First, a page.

Addiction Affects the Entire Family
Families and friends recognize the need for intervention when their addicted loved one displays extreme behaviors.
In fact, usually everyone except the addicted person knows that help is needed and that drastic measures are in order.
The most widely known intervention method is the Johnson method. The Johnson method is confrontational, coming as a complete surprise to the addicted person. The individuals involved arrange a meeting with the addicted person to plead with them to get help. The goal is to break the sense of denial and shock the individual into the reality of their addiction.
Often, the family/friends will have a planned speech to help the addicted person realize the impact of their disease. If executed according to Johnson’s initial strategy, the family/friends propose a course of action, offering to help the addicted person connect with a rehab center or a clinician.
Drug and alcohol interventions do not have to be confrontational.
Those who prefer a less confrontational intervention can find help through Community Reinforcement and Family Training (CRAFT). This approach equips the support system with professional training about information about treatment options, the process of treatment, and life after treatment. It also focuses on behavioral changes in the home for the family to improve the odds of long-term success.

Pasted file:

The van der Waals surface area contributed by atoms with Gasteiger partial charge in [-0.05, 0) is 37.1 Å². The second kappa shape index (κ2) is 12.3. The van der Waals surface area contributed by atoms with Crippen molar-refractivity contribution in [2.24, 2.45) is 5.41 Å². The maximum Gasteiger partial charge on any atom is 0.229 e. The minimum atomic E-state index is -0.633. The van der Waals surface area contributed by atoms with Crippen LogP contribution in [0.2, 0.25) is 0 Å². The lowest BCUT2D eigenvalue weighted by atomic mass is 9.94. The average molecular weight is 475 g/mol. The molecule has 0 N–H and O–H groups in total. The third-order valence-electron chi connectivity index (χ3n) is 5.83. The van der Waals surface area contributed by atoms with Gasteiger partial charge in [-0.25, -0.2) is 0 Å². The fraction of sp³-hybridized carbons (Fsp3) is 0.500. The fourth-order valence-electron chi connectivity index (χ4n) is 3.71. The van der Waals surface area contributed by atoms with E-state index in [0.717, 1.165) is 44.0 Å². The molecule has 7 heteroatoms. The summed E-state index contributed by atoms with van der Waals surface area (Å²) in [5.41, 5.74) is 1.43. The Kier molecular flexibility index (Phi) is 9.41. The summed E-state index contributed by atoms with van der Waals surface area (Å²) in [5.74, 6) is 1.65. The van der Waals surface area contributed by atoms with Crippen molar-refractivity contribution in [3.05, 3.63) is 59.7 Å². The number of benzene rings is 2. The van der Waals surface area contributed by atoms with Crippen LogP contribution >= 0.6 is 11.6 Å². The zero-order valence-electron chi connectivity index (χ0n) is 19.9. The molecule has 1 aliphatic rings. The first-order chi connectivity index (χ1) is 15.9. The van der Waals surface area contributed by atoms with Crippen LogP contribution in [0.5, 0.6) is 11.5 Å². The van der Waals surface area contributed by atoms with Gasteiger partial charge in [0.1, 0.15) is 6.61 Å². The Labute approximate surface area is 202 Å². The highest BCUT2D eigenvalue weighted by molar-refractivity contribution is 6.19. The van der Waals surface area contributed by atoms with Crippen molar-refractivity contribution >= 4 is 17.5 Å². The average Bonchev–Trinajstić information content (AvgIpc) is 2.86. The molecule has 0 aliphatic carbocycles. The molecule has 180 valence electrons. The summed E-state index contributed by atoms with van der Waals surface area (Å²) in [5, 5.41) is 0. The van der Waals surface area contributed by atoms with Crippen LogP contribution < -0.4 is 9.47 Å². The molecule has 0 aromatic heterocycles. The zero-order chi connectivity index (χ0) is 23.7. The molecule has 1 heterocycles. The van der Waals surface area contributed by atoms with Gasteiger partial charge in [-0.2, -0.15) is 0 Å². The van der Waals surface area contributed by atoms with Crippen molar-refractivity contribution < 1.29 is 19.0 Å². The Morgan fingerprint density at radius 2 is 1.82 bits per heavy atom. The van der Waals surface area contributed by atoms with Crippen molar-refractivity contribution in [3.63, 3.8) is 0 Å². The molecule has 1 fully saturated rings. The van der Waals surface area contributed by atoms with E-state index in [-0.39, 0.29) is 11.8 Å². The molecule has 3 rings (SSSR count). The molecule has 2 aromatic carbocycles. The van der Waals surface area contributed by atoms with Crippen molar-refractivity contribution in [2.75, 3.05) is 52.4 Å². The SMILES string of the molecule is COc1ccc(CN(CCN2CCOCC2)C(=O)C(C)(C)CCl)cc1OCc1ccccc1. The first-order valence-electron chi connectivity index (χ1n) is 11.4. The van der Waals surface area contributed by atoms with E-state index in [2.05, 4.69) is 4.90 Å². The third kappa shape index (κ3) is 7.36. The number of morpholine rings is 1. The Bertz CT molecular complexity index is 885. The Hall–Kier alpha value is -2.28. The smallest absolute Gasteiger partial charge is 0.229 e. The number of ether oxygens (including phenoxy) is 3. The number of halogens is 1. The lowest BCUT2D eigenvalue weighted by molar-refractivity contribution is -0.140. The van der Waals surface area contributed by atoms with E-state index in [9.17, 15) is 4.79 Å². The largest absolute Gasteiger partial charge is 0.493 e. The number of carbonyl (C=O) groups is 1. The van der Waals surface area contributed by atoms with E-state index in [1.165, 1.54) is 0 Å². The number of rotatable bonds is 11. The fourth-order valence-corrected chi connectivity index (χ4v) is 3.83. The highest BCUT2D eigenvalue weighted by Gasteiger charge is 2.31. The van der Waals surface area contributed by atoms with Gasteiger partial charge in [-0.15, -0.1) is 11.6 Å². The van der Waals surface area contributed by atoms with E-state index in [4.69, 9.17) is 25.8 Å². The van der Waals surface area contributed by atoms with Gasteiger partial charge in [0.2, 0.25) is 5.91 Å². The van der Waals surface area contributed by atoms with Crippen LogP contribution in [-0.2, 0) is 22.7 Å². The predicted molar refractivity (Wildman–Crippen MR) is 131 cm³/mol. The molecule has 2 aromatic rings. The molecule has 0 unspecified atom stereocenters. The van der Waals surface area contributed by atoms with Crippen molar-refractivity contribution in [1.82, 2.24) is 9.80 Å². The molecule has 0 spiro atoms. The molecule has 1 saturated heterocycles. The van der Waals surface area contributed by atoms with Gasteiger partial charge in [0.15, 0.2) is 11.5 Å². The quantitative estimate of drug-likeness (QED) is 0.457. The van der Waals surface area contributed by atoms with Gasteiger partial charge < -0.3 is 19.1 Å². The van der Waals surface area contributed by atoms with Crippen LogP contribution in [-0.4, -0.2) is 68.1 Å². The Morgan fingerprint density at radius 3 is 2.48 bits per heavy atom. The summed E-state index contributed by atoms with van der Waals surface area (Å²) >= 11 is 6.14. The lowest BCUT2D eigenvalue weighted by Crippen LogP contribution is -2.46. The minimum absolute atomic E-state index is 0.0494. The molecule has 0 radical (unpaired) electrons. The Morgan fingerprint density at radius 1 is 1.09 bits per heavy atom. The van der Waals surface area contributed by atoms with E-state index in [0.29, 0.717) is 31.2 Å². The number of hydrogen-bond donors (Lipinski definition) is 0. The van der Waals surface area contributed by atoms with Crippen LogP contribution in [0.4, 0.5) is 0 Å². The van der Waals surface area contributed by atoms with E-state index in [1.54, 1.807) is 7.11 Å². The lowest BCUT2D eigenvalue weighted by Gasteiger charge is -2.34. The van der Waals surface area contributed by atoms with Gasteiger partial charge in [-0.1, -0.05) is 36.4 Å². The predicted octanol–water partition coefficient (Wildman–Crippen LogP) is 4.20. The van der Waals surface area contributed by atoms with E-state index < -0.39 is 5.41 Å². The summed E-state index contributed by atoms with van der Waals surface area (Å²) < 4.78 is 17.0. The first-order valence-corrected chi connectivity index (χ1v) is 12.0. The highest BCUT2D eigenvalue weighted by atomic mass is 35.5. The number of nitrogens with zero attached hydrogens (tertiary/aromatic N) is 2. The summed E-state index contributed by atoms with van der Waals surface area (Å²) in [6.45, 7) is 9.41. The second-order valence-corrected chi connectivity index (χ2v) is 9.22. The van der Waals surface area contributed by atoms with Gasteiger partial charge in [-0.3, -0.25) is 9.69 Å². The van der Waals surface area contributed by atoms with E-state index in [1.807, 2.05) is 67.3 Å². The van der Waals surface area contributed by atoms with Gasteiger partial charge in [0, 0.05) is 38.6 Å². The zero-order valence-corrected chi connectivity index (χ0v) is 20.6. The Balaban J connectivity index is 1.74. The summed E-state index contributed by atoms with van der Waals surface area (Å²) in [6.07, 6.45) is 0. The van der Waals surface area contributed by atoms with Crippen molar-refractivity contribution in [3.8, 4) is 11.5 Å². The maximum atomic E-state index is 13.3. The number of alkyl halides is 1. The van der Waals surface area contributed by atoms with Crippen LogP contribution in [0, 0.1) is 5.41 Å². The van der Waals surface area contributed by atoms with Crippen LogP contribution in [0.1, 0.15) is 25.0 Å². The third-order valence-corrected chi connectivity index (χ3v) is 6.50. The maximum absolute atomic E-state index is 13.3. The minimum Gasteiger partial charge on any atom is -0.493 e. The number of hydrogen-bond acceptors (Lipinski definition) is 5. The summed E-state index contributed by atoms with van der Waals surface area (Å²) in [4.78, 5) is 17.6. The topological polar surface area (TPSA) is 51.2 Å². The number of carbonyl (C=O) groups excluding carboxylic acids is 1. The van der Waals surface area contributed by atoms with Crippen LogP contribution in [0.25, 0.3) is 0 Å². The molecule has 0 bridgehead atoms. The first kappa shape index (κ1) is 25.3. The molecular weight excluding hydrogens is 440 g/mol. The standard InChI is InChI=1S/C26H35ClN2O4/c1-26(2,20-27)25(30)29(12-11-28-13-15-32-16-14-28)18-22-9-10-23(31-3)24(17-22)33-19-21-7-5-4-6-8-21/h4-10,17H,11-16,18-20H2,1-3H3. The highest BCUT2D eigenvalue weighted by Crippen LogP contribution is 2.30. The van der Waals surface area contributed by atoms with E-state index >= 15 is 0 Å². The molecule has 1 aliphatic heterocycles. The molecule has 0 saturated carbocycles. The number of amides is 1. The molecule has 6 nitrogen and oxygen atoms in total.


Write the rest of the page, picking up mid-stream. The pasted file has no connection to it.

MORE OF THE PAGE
If someone you love and care about is struggling with the disease of addiction, do something before it is too late.
Drug and alcohol interventions are not one-size-fits-all. Regardless of the approach you may take, intervention is a serious step. There is success in intervention. Find the approach that best fits your situation and commit to your plan.
- Community Reinforcement and Family Training (CRAFT). American Psychological Association. Retrieved March, 2017.
- Intervention Models. American Psychological Association. Retrieved March, 2017.